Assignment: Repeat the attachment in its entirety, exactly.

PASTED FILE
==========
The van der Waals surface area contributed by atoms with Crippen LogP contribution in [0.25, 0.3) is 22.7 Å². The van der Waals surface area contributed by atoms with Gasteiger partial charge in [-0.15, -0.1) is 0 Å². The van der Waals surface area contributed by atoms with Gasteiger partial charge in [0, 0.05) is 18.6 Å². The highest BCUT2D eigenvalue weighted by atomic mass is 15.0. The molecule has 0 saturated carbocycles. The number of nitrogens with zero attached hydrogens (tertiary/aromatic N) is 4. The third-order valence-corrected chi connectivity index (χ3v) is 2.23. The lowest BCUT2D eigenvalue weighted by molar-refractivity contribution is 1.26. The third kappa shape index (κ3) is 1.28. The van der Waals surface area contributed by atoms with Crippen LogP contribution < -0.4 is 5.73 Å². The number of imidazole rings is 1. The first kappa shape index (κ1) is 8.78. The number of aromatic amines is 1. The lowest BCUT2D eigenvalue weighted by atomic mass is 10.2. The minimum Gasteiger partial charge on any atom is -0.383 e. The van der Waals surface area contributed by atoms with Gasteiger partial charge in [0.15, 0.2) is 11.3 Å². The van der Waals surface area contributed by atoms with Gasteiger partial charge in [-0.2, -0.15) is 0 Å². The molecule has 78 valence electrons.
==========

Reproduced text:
The van der Waals surface area contributed by atoms with Crippen LogP contribution in [0.25, 0.3) is 22.7 Å². The van der Waals surface area contributed by atoms with Gasteiger partial charge in [-0.15, -0.1) is 0 Å². The van der Waals surface area contributed by atoms with Gasteiger partial charge in [0, 0.05) is 18.6 Å². The highest BCUT2D eigenvalue weighted by atomic mass is 15.0. The molecule has 0 saturated carbocycles. The number of nitrogens with zero attached hydrogens (tertiary/aromatic N) is 4. The third-order valence-corrected chi connectivity index (χ3v) is 2.23. The lowest BCUT2D eigenvalue weighted by molar-refractivity contribution is 1.26. The third kappa shape index (κ3) is 1.28. The van der Waals surface area contributed by atoms with Crippen LogP contribution < -0.4 is 5.73 Å². The number of imidazole rings is 1. The first kappa shape index (κ1) is 8.78. The number of aromatic amines is 1. The lowest BCUT2D eigenvalue weighted by atomic mass is 10.2. The minimum Gasteiger partial charge on any atom is -0.383 e. The van der Waals surface area contributed by atoms with Gasteiger partial charge in [0.15, 0.2) is 11.3 Å². The van der Waals surface area contributed by atoms with Gasteiger partial charge in [-0.2, -0.15) is 0 Å². The molecule has 78 valence electrons.